BAGHDAD (Reuters) -Iraqi Prime Minister-designate Nuri al-Maliki said on Tuesday he expected to be able to form a national unity government within the next couple of days, ending five months of stalemate since a December election.
“Maybe today or tomorrow, we will complete the formation of the government,” the Shi’ite Islamist told a news conference.
“We have achieved much and there is little left to do.”
“We have done 90 percent,” he said. “But I want to give more time to the leaders to finish what is left.”
Among posts still undecided was the oil ministry. The sensitive ministries of interior and defense would go to figures free of associations with militias, he said, indicating the present interior minister, a Shi’ite, is almost certain to go.
Though seen as a Shi’ite hawk when named last month, Maliki insisted he was ready to reach out to Sunni rebels who laid down their arms and joined the U.S.-backed political process.
He has nearly another two weeks under a constitutional deadline to present a cabinet to parliament but negotiators have been voicing confidence that agreement among the main Shi’ite, Kurdish and Sunni factions was not far off.
Parliament is due to meet next on Wednesday.
After months of political deadlock following the election, the United States has exerted heavy pressure on Maliki’s dominant Shi’ite Alliance to form a government of national unity. Washington says this is vital to staunch mounting sectarian bloodshed and avert civil war.
Control of the defense and interior ministries has been a key issue in forming the government against a background of sectarian violence among rival militias and rebel groups.
“The heads of the parliamentary groups have agreed that the heads of these two ministries should be independent and not belong to any party that runs a militia,” Maliki said.
This would suggest that Interior Minister Bayan Jabor is likely to go. A member of the SCIRI Shi’ite Islamist party which controls the armed Badr movement, Jabor has been accused of condoning police death squads. Though he denies it, the U.S. ambassador has made clear Washington wants him out of his job.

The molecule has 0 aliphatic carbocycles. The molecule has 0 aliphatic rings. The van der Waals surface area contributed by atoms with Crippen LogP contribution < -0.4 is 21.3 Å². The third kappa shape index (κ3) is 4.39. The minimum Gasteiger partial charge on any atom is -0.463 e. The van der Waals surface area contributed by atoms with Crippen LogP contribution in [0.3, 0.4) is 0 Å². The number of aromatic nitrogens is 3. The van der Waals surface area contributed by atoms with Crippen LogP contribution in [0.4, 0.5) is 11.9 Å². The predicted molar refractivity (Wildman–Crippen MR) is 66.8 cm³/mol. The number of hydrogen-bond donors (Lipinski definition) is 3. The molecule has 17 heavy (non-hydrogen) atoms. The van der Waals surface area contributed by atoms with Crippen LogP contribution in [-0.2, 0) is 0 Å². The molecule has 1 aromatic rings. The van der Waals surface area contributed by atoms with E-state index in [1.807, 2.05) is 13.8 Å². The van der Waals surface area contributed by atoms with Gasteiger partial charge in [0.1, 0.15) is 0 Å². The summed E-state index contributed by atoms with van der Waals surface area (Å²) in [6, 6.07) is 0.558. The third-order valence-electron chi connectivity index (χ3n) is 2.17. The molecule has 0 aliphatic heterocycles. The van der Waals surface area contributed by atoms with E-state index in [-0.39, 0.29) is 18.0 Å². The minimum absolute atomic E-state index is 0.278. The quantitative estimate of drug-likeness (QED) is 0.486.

Maliki said the Shi’ite Alliance, which has fought hard to keep control of the Interior Ministry, hoped to nominate its candidate for the post later in the day. Though nominated by the bloc, the candidate would apparently be seen as an independent.
Defense Minister Saadoun Dulaimi, a Sunni independent, is more low-key but negotiators have said he too is unlikely to keep his post.
Maliki said posts still under discussion included the oil, trade and transport ministries, all important to the task of reviving oil-rich Iraq’s crippled economy.
Maliki was nominated last month by his Alliance after his interim predecessor, Ibrahim al-Jaafari, mounted a long rearguard action to keep his job despite Sunni, Kurdish and U.S. opposition. An aide to Jaafari and a staunch defender of Shi’ite interests, he has said he will bring in all sectarian groups.
“If there are those who took up arms against the political process but did not shed Iraqi blood, I will welcome talks with them to disarm them and bring them into the political process for the sake of the nation,” he said in answer to a question.
Guerrillas who have fought U.S. occupying forces are viewed differently by Iraqis from bombers who have targeted civilians.